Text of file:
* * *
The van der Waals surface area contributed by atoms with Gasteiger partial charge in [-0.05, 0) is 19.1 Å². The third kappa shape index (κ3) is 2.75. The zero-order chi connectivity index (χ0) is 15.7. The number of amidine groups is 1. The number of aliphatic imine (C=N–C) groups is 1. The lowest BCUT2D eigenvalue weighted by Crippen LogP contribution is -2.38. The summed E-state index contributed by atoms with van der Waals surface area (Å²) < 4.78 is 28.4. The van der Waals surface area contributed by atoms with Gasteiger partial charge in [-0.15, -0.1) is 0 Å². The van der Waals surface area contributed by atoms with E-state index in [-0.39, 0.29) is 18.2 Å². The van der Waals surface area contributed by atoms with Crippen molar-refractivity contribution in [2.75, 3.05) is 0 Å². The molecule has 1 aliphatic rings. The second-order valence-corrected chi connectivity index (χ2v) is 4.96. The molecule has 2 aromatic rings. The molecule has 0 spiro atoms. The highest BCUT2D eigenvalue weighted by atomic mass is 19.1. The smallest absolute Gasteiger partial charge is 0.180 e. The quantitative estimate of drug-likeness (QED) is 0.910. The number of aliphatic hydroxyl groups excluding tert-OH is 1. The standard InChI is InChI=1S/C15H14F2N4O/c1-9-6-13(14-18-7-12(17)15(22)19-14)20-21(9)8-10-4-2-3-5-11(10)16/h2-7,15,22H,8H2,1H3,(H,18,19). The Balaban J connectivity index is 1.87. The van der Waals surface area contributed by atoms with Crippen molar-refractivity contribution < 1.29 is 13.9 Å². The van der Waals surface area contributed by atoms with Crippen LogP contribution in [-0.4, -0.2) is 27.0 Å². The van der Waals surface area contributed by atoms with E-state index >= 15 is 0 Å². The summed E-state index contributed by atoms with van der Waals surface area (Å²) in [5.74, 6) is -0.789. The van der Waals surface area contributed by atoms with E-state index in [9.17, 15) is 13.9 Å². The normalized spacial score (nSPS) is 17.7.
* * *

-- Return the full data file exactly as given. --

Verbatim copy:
The van der Waals surface area contributed by atoms with Gasteiger partial charge in [-0.05, 0) is 19.1 Å². The third kappa shape index (κ3) is 2.75. The zero-order chi connectivity index (χ0) is 15.7. The number of amidine groups is 1. The number of aliphatic imine (C=N–C) groups is 1. The lowest BCUT2D eigenvalue weighted by Crippen LogP contribution is -2.38. The summed E-state index contributed by atoms with van der Waals surface area (Å²) < 4.78 is 28.4. The van der Waals surface area contributed by atoms with Gasteiger partial charge in [-0.15, -0.1) is 0 Å². The van der Waals surface area contributed by atoms with E-state index in [-0.39, 0.29) is 18.2 Å². The van der Waals surface area contributed by atoms with Crippen molar-refractivity contribution in [2.75, 3.05) is 0 Å². The molecule has 1 aliphatic rings. The second-order valence-corrected chi connectivity index (χ2v) is 4.96. The molecule has 2 aromatic rings. The molecule has 0 spiro atoms. The highest BCUT2D eigenvalue weighted by atomic mass is 19.1. The smallest absolute Gasteiger partial charge is 0.180 e. The quantitative estimate of drug-likeness (QED) is 0.910. The number of aliphatic hydroxyl groups excluding tert-OH is 1. The standard InChI is InChI=1S/C15H14F2N4O/c1-9-6-13(14-18-7-12(17)15(22)19-14)20-21(9)8-10-4-2-3-5-11(10)16/h2-7,15,22H,8H2,1H3,(H,18,19). The Balaban J connectivity index is 1.87. The van der Waals surface area contributed by atoms with Crippen molar-refractivity contribution < 1.29 is 13.9 Å². The van der Waals surface area contributed by atoms with Crippen LogP contribution in [-0.4, -0.2) is 27.0 Å². The van der Waals surface area contributed by atoms with E-state index >= 15 is 0 Å². The summed E-state index contributed by atoms with van der Waals surface area (Å²) in [5.74, 6) is -0.789. The van der Waals surface area contributed by atoms with E-state index in [9.17, 15) is 13.9 Å². The normalized spacial score (nSPS) is 17.7.